In the final talk in the Design Museum and Icon's DM25 series, Apple's head of design discussed design education, carelessness and the Apple Watch
... discovering Macs
"Through the object I was sitting in front of, I had a clear sense of the people that made it. I had a sense of their values, their preoccupations, the things they cared about, the reasons they made it. This made me want to research and find out about this somewhat anarchic contrarian group that had got together in California."
"One thing that struck me when I was consulting was that I was working very, very hard, but I didn't actually like the clients at all – not because they were awkward to work with, but because their values stank. I somehow felt I was aligning with them and that I was abdicating a responsibility."
... struggling with technology
"When we're working with technology and we struggle, for some reason we assume the problem is us. If we're eating something and the food tastes horrible we think the food is disgusting."
"There is a natural part of our condition that, when you see potent, phenomenal technology you typically want to make it smaller, cheaper and better. That's exactly what happened in the multi-century transition from a clock tower to a watch on your wrist. What we're doing with the Apple Watch has a robust historical precedent."
"Our goal at Apple is not to make money – it's harder for good design to come out of an organisation that has that as a driving force. Our goal is to try to make the best products we can and we trust that if we are successful in doing so, people will like them and buy them. There are many decisions we make that might not appear to make fiscal sense, which is why this motivation is so important."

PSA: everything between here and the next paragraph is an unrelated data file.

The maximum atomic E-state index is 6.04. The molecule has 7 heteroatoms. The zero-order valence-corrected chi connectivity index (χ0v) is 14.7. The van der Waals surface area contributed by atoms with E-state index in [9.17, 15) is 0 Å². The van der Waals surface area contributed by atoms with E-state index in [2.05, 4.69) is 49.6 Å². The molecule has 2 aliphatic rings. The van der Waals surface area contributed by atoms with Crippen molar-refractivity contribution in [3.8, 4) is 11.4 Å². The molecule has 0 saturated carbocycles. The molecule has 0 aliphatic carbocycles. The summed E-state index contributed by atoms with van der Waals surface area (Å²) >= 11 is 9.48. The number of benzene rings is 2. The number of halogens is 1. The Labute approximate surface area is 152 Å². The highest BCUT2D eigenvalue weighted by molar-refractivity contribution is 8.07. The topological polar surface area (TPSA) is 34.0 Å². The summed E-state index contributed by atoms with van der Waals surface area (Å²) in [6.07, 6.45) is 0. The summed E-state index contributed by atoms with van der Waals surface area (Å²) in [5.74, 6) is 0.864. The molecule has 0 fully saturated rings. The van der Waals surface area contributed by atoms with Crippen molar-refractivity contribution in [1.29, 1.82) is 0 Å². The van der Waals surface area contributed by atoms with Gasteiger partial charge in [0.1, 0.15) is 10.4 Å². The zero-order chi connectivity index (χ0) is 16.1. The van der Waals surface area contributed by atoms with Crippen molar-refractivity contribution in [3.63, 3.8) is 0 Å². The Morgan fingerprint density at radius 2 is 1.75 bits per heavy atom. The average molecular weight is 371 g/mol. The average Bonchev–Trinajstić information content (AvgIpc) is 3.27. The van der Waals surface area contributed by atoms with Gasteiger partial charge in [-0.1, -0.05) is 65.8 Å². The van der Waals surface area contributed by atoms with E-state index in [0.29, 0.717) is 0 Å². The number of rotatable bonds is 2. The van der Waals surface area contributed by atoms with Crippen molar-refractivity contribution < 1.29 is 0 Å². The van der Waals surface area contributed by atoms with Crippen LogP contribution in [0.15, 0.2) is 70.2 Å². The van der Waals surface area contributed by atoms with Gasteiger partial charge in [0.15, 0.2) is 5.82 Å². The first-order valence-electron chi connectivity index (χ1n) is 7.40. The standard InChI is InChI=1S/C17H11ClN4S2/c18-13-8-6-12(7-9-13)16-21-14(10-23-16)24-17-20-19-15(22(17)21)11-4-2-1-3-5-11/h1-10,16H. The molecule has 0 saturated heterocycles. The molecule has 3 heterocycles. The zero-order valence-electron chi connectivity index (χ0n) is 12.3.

"I believe that people can sense care, in the same way they can sense carelessness. It's offensive if you expect me to buy something in which I can sense carelessness, because it shows a disregard for your fellow human. I don't know anything good that's come from carelessness. So much of what we're surrounded by is a product of carelessness, but the good thing about that is that, if you do care, it's conspicuous."
... design education
"One thing I find sad is that there are so many designers we interview who don't know how to make stuff, because workshops in design schools are expensive and computer rendering can make a dreadful design look palatable. It's tragic that you can spend four years studying the design of three-dimensional objects and not make one."
"As a designer, 80% of what you do isn't going to work. This is why we may seem a little testy when we feel things we've been working on for eight years have been copied. It's not copying – it's theft. They stole our time – time we could have spent with our families. Someone asked me, 'do you think when someone copies what you do, it's flattery'. No."
Ive (right) with Design Museum director Deyan Sudjic
... being different
"We won't do something different for difference's sake. This is where designers can cave into the marketing, corporate agenda of, 'it looks like the last one, can't we make it look different?' Well, no, there's no reason too. I think it's wrong to make things different just for the sake of being different."
"When we made the first iPhone, we already hated our phones a lot. That's a good motivation: to really believe you could make a better product. One of the things that drives you is being frustrated and angry about how little care is exhibited in our manufactured environment. [Another] part of it is wanting to have nice things that are well conceived, well made and work."